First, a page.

Archived Story

Newspaper must have a voice

Published 12:46am Sunday, October 28, 2012

Voting for the men and women who will lead our community, our state and our nation is perhaps one of the most personal things a citizen will do, made very impersonal by the barrage of “experts” telling them what to do.

In just more than a week, Lawrence County citizens will go to the polls to make some very important decisions. By now everyone has likely had election overload, having been bombarded by information and propaganda.

The Tribune doesn’t want to pile on but we feel we have a responsibility to serve as an informed voice in the community. One way to do that is through political endorsements.

This is not always a popular role because some people don’t feel the newspaper should take a stand on this important process.

I couldn’t disagree more.

Any newspaper should be an active leader in its community by reporting the news but also by pushing for accountability, progress and positive change. That is where a strong Opinion page can make a difference, asking people to think about the world around us.

One component of that is holding elected officials accountable by offering praise when it is earned, input when it is appropriate and constructive criticism when it is necessary.

These principles don’t change, regardless of whether you are the smallest of newspapers that covers a singular community, or the massive metropolitan ones that cover the world.

So, if we are going to have a voice on the decisions made by our elected officials, how can we, in good conscience, not weigh in on who is elected in the first place?

The answer is we can’t.

Newspapers that opt not to endorse are either too afraid to get involved or not confident enough in their role in the community to overcome the fears they may make someone angry.

The Tribune’s approach, for at least the past decade, has been that we must do this. Usually those who object only do so if they or their candidate don’t get an endorsement. So they are truly upset with result not the process.

In the end, The Tribune’s editorial board endorsements aren’t telling you for whom you should vote. Our endorsements are simply highlighting who we think would do the best job representing Lawrence County in the particular elected position.

Our board — made up of the leadership team listed on the bottom of this page — meets with each candidate to get a feel for who they are, what they bring to the table and what they would do if elected. We then weigh that with news coverage, campaign material, advertisements and prior records to make a decision.

With all that said, The Tribune will endorse in four races this year: 90th District State Representative, 93rd District State Representative and the two contested county commission races. Those will be published next Wednesday and Thursday.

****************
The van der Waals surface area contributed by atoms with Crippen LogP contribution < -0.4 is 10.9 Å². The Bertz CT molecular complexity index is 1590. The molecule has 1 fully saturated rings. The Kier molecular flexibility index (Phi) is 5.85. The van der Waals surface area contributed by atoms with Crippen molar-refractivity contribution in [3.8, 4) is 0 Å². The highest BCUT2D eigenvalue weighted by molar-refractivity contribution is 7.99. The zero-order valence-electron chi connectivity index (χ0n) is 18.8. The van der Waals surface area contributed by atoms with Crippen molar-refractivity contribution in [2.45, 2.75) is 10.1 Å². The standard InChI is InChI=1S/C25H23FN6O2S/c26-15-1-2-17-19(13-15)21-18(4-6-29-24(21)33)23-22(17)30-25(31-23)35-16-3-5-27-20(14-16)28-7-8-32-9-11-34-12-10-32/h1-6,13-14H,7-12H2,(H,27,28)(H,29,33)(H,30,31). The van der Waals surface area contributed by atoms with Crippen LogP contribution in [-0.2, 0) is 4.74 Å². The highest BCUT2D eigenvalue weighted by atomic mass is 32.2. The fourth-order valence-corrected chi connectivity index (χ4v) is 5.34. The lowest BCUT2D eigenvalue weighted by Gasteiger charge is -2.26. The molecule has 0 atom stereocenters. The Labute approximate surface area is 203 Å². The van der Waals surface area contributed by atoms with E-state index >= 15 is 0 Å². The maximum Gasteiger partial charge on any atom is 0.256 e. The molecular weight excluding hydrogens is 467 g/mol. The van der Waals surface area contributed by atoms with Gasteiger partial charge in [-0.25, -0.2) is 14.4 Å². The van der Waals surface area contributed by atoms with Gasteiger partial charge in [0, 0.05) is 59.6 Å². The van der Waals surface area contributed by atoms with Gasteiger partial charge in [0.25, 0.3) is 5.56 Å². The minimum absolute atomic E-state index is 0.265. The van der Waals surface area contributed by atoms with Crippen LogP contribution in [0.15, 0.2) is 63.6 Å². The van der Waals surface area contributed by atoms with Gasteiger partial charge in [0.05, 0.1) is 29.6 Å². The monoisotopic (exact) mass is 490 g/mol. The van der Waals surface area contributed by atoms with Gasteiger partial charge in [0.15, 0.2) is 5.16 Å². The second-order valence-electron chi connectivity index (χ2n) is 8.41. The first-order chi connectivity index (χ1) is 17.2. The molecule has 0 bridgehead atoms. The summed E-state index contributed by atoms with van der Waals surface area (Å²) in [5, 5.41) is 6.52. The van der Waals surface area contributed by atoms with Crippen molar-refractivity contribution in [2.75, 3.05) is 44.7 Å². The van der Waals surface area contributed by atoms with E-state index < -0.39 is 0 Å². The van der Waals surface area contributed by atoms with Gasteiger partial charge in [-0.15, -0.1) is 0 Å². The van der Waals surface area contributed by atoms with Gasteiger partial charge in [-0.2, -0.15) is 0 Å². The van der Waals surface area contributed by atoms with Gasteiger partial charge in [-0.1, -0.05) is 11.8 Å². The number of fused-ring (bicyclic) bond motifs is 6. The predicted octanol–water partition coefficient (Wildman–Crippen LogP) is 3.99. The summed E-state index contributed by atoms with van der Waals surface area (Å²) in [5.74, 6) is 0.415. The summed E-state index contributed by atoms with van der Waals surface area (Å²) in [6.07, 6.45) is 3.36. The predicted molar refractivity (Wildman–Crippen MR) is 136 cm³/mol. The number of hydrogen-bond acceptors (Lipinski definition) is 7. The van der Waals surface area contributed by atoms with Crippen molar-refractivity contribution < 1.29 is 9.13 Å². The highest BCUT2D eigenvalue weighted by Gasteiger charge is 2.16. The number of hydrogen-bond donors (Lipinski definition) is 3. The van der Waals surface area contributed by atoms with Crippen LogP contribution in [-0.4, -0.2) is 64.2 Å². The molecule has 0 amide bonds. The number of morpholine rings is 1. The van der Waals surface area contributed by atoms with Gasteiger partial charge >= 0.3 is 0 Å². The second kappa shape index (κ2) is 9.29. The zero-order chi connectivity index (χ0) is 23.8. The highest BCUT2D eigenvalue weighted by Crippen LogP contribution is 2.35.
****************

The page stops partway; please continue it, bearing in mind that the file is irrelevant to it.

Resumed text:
We have already weighed in by saying State Issue 2 isn’t the answer for drawing Ohio’s political districts. We will also take a position on the City of Ironton’s recreation levy on Friday.

We chose not to endorse in local races that are unopposed or that are largely administrative such as the treasurer’s race. You also won’t see an endorsement for the Congressional or Presidential races.

Why? Because these races go beyond what we feel we can do best — talk intelligently about the needs of Lawrence County — and we don’t believe we can offer the same level of informed opinion.

These national positions have the responsibility to make decisions that impact way beyond just our region and the varied needs may not always be consistent with one another. It would be irresponsible for us to apply our hyper-local focus to trying to determine who is the best candidate on this scale.

Are these other races important? Absolutely, but it is up to voters to look at how they feel candidates would impact our region, the rest of their constituency and the entire nation.

Regardless of whether or not you agree or disagree with our endorsements, we hope that every Lawrence Countian exercises his or her right to vote for the men and women who are tasked with keeping our great democracy functioning as it was intended.


Michael Caldwell is publisher of The Tribune. To reach him, call (740) 532-1445 ext. 24 or by e-mail at Follow him on Twitter: @MikeCaldwell_IT.

  • law voter

    I agree your paper can have a voice but your computer polls are a joke and should be taken down. People can vote and infinite amount of times if they know how to use a computer. I watched last night from midnight to 6am 4000 people voted on this poll are you kidding, come on and take it down. Endorse whoever you please it is your right but dont let your website be manipulated.

    (Report comment)

    • 2blessed2bstressed

      Sounds as if, theres some desperation in your comment. The public vote Nov. 6, with tell all.

      (Report comment)

  • mickakers

    Michael Caldwell; I concur with your primary comment “Newspaper must have a voice.” It is important that all members and organizations of society have a voice an equal voice. Newspapers and the News Media in general have an edge when it comes to influence. Along with this “edge” comes grave responsibilities. Is the News Media up to this? I have seen signs of weakness from the news media in general in fulfilling these grave obligations.

    (Report comment)

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